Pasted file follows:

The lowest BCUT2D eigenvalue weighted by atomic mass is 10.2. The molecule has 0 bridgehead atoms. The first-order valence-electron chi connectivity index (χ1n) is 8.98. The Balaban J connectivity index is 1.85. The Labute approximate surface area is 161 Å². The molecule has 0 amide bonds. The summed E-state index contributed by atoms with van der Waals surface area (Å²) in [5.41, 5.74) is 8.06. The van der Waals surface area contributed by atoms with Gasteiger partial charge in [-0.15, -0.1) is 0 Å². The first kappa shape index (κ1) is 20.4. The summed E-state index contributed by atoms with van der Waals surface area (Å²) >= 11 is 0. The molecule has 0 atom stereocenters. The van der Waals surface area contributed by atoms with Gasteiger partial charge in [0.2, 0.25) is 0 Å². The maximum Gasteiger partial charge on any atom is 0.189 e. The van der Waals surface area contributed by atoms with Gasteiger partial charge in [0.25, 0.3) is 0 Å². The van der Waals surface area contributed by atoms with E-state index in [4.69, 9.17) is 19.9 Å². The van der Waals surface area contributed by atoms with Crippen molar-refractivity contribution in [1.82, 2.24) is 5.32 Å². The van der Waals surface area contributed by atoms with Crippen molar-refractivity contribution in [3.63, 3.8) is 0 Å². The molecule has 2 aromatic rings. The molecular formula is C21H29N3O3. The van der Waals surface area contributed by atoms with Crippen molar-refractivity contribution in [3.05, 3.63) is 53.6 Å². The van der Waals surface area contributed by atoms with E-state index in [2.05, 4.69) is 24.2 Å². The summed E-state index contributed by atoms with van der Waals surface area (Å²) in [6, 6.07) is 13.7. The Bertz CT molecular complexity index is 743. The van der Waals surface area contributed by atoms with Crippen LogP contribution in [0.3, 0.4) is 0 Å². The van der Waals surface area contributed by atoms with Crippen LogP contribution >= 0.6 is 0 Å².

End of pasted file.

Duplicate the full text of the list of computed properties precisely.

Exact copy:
The lowest BCUT2D eigenvalue weighted by atomic mass is 10.2. The molecule has 0 bridgehead atoms. The first-order valence-electron chi connectivity index (χ1n) is 8.98. The Balaban J connectivity index is 1.85. The Labute approximate surface area is 161 Å². The molecule has 0 amide bonds. The summed E-state index contributed by atoms with van der Waals surface area (Å²) in [5.41, 5.74) is 8.06. The van der Waals surface area contributed by atoms with Gasteiger partial charge in [-0.15, -0.1) is 0 Å². The first kappa shape index (κ1) is 20.4. The summed E-state index contributed by atoms with van der Waals surface area (Å²) >= 11 is 0. The molecule has 0 atom stereocenters. The van der Waals surface area contributed by atoms with Gasteiger partial charge in [0.2, 0.25) is 0 Å². The maximum Gasteiger partial charge on any atom is 0.189 e. The van der Waals surface area contributed by atoms with Gasteiger partial charge in [0.25, 0.3) is 0 Å². The van der Waals surface area contributed by atoms with E-state index in [4.69, 9.17) is 19.9 Å². The van der Waals surface area contributed by atoms with Crippen molar-refractivity contribution in [1.82, 2.24) is 5.32 Å². The van der Waals surface area contributed by atoms with Crippen molar-refractivity contribution in [3.63, 3.8) is 0 Å². The molecule has 2 aromatic rings. The molecular formula is C21H29N3O3. The van der Waals surface area contributed by atoms with Crippen molar-refractivity contribution in [3.05, 3.63) is 53.6 Å². The van der Waals surface area contributed by atoms with E-state index in [2.05, 4.69) is 24.2 Å². The summed E-state index contributed by atoms with van der Waals surface area (Å²) in [6, 6.07) is 13.7. The Bertz CT molecular complexity index is 743. The van der Waals surface area contributed by atoms with Crippen LogP contribution in [0.3, 0.4) is 0 Å². The van der Waals surface area contributed by atoms with Crippen LogP contribution >= 0.6 is 0 Å².